Focus on Food Safety: Inherent risks in processing II
By Ron WasikFood Safety Editor pick food safety
This column will be my last one for Food in Canada. As indicated in last month’s column, this one will touch on the risks inherent in maintenance, training, operations, quality control, sanitation, sampling, lot identification and traceability.
Often overlooked as a food safety risk, poor maintenance can lead to serious issues. Take the case of Peanut Corporation of America. It failed to repair roof leaks and broken windows and screens, which produced conditions that resulted in a salmonella outbreak in the USA in 2008. Nine people died, more than 700 became ill, the company was liquidated and the CEO was sentenced to prison for 28 years. This should be a warning to anyone who thinks they are smart to cut back on maintenance.
The importance of food safety training cannot be overstated. While the actual training session is key, it would be a waste of time if there is no follow up to ensure the teaching and recommendations are implemented properly.
Operations ‘rule’ the organization. Without them, there is nothing to sell, and the business will not survive. Every company provides key performance targets that incentivize the operations team to maximize output and efficiency and minimize downtime and waste. Achieving and surpassing these targets saves the company money and earns staff bonuses. However, achieving performance targets at the expense of food safety would end up costing the company more than what may have been saved. Food safety must always be an uncompromising performance measure for everyone in the company. There are no exceptions to that rule.
The quality assurance (QA) and quality control (QC) personnel are expected to establish and enforce a company’s food safety programs. However, there are problems. Three egregious practices expose a company to serious food safety issues. The first is paying minimum wage with little opportunity for advancement to QA/QC staff. The second is hiring poorly qualified people. The third is to rely on the food safety programs these poorly paid and under-qualified individuals implement. Remember, you get what you pay for and you sleep in the bed you make.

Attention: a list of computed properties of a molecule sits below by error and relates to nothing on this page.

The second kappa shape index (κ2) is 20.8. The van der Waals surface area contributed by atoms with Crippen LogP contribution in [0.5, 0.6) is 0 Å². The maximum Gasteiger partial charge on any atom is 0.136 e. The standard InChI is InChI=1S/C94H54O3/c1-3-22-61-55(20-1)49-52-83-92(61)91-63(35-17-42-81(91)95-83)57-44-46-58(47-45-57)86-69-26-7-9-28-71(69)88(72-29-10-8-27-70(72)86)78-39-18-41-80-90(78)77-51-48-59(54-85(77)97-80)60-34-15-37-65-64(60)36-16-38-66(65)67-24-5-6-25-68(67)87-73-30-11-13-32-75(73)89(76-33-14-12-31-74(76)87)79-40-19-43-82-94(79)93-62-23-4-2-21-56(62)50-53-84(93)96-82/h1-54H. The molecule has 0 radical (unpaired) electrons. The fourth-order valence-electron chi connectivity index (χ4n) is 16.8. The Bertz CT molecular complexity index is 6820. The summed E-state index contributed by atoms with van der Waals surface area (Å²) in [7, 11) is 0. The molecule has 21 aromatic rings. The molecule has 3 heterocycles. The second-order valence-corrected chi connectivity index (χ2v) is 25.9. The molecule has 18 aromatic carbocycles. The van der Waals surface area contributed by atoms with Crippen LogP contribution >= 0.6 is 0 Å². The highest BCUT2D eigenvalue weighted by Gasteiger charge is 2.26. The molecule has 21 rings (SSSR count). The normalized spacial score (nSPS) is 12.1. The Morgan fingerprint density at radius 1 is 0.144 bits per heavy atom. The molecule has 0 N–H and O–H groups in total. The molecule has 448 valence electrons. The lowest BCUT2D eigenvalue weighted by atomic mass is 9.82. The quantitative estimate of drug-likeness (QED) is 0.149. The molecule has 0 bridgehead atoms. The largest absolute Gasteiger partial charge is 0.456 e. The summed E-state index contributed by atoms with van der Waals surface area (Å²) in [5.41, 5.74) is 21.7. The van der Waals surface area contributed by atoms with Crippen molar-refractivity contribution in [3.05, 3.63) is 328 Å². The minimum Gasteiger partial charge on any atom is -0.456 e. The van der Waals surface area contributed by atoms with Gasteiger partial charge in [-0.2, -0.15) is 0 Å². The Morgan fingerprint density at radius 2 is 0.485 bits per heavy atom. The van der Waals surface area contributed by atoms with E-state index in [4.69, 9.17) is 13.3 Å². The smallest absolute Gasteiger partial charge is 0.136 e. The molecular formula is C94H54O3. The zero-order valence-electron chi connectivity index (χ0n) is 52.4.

Sanitation workers are often regarded as the lowest class of all corporate employees. After all, this is hard, hot, dirty, sticky, poorly paying and hazardous work usually done late at night. It’s easy to understand why turnover is frequently high in sanitation. Budget cuts can be frequent. Recent food safety developments are now changing our perceptions about sanitation. It is now regarded as critical to a company’s success. Although the work remains hard, hot, dirty, sticky and hazardous, companies are paying top dollar to attract and retain highly qualified sanitation personnel. You can’t make safe food with dirty equipment or in an unclean room.
What to sample and when and how much to sample are questions that must be seriously addressed by a food processor. Done correctly, sampling provides the company with sufficient data to determine if the product or process is up to standard. Unfortunately, sampling schemes can be manipulated to get the results one needs to send a product to market. This is what the Peanut Corporation of America often did with disastrous results. Companies that manipulate sampling schemes to get the results they want will get into trouble. The right sampling program will provide a food processor with the data they need to control both the safety and quality of their products.
Lot identification and traceability
A lot is a discrete amount of a product containing a set of ingredients that may have been processed under different conditions. So, if there is a change of ingredients and/or processing conditions, the lot number used to identify that product should change. Detailed records of the ingredients and processes used to make the product should be recorded and retained for at least two years longer than the product’s shelf life or use-by date. Regrettably, some food processors assign the same lot number to all units of a product they make in a day or longer. Unfortunately, if that product ends up in a food recall, all products of that lot number will be implicated. If regulatory officials have doubts about the company’s lot coding practices, several other days of production will be recalled.
I have both enjoyed and benefited from writing for Food in Canada. Writing the column has motivated me to stay close to the entire food industry, and I am deeply grateful for this. I am also grateful to the readers who continue to support this unique magazine, which is the voice of our industry.
Dr. R.J. (Ron) Wasik, PhD, MBA, CFS, is president of RJW Consulting Canada Ltd. Contact him at email@example.com.
This article was originally published in the November/December 2021 issue of Food in Canada.
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